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Things For Apartment Renters To ConsiderNovember 7, 2011
Apartment renters need to know exactly how many months are left on their lease when they decide to switch providers or establish new electricity service.
Electricity rates in Texas are hovering at historic lows, so it makes the most sense to lock in these great rates for the long term. But residential electricity contracts have early termination fees if you end the service early.
For example, say you lock in a great rate for 12 months, but only have 11 months left on your lease. When you move out at the end of your lease, you obviously call your provider to tell them to disconnect the electricity service. Even though you only have one month left on your electricity contract, they are going to hit you with the full early termination fee, which usually runs anywhere from $150-$250.
So there are three strategies you can use to avoid that scenario, two that make sense and one that doesn’t. The strategy that doesn’t work in your favor is getting on a monthly variable rate instead of locking in a low rate. Currently, variable residential rates are running about 35% higher than fixed rates. That means you are paying for four months of electricity every 3 months – that’s a losing proposition.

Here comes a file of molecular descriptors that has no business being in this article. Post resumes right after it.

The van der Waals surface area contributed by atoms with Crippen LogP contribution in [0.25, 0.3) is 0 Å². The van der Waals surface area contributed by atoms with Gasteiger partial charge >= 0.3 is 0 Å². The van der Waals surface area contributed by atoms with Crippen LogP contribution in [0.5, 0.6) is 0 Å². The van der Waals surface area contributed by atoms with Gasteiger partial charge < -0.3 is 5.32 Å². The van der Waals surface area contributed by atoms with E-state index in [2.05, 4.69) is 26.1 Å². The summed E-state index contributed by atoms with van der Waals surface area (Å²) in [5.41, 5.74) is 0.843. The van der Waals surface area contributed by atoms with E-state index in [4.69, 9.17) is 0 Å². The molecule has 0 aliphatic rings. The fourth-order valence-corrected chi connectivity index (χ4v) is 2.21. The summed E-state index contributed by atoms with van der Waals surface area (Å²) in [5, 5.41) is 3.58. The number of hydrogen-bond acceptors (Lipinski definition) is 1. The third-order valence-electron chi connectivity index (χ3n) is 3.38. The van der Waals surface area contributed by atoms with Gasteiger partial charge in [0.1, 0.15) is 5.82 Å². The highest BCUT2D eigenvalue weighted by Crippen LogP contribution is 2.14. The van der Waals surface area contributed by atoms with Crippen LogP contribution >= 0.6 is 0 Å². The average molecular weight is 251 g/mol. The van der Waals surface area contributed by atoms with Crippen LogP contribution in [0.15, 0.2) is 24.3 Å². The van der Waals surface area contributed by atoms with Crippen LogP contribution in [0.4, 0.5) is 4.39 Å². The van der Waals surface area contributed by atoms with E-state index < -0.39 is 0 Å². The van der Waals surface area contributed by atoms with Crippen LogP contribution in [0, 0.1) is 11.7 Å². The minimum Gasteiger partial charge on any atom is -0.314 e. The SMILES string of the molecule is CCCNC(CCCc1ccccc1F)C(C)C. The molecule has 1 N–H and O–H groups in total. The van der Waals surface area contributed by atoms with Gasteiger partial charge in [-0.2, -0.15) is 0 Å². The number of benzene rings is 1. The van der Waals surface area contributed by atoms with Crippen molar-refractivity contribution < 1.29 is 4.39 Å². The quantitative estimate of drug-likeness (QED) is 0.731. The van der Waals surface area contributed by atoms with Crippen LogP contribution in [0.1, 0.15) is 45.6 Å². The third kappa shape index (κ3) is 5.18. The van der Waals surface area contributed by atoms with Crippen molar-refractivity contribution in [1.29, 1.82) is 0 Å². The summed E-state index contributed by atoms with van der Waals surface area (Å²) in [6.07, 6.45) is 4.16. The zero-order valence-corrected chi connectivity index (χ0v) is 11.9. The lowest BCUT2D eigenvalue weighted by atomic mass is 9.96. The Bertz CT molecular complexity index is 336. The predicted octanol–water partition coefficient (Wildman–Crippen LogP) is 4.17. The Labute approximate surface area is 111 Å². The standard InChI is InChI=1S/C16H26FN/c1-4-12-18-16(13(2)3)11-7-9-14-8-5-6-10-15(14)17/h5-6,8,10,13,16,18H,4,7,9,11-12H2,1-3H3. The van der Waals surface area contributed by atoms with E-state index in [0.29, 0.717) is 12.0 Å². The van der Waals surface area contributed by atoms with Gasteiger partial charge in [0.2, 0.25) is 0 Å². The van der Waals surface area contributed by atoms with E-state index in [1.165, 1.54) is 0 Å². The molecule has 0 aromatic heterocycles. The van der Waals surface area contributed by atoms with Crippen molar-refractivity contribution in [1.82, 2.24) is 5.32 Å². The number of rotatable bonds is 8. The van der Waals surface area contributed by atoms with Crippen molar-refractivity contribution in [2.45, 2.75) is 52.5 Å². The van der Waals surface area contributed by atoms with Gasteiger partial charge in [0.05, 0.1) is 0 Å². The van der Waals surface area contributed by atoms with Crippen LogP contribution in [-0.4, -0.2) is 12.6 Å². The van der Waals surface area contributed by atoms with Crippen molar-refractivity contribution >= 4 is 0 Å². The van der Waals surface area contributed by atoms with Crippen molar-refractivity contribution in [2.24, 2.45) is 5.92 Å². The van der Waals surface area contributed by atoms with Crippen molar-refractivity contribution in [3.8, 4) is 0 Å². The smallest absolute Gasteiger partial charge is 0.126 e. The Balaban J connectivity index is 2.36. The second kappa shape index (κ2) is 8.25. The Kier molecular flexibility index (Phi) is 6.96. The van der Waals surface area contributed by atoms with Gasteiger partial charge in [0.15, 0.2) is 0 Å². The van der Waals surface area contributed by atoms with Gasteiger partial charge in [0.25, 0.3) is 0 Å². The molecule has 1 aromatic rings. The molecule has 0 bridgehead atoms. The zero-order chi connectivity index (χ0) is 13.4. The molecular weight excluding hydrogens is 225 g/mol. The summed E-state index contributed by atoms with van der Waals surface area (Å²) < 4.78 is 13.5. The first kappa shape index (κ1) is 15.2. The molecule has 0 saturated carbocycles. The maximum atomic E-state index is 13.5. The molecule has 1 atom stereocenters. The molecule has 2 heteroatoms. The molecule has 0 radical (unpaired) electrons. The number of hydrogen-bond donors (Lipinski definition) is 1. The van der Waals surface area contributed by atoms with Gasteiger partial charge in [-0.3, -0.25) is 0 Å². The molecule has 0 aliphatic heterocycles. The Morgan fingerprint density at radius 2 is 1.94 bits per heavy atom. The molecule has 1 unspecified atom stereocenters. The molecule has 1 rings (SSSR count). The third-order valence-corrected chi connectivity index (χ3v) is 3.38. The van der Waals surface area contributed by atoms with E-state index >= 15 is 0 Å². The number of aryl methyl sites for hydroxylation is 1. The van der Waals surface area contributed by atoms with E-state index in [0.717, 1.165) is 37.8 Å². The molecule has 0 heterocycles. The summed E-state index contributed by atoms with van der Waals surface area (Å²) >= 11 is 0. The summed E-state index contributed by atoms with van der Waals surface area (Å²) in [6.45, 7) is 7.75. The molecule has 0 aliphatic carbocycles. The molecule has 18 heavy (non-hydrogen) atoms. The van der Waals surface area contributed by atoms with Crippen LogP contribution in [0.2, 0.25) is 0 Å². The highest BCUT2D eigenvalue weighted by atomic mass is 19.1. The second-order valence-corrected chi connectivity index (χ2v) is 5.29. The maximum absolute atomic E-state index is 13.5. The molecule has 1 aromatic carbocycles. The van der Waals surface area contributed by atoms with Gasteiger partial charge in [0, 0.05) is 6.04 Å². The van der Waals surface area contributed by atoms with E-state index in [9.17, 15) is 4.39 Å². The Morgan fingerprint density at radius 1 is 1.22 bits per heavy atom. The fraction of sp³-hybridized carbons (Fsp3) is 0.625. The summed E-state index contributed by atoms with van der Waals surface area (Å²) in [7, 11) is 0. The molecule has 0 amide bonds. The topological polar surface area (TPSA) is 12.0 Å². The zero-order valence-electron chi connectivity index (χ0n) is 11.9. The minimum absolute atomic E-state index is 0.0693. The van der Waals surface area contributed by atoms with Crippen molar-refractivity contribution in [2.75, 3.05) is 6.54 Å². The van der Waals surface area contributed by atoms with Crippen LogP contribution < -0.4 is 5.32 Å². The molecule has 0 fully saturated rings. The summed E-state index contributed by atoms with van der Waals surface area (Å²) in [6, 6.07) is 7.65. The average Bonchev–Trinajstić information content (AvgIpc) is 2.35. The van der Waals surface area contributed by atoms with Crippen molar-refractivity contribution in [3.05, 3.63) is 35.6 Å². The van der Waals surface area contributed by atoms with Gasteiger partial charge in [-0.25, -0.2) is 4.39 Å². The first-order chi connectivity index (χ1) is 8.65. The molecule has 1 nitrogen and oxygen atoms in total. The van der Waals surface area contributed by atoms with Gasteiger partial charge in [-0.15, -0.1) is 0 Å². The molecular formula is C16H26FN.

The second strategy is to lock in a rate for a time frame that is just shorter than your lease term. For example, signing up for 9 month electricity term because you have 10 months remaining on your lease. Then you can switch to a variable rate for the final month.
The last strategy to discuss is choosing a provider that has a pro-rated early termination fee. This is the strategy that we most often advocate. There are providers that will charge you a pro-rated fee based on the remaining months of your contract, which usually runs $20 per remaining month. You have the benefit of locking in the historically low rate, and you have a relatively cheap charge to break the contract early. So if you signed up for a 12-month electricity plan but move out after 11 months, it’s only going to cost you $20 to break the contract instead of $150 that the other providers would charge you. Heck, I’ve seen JustEnergy try to charge a family over $1200 to break their contract early. That is insane!!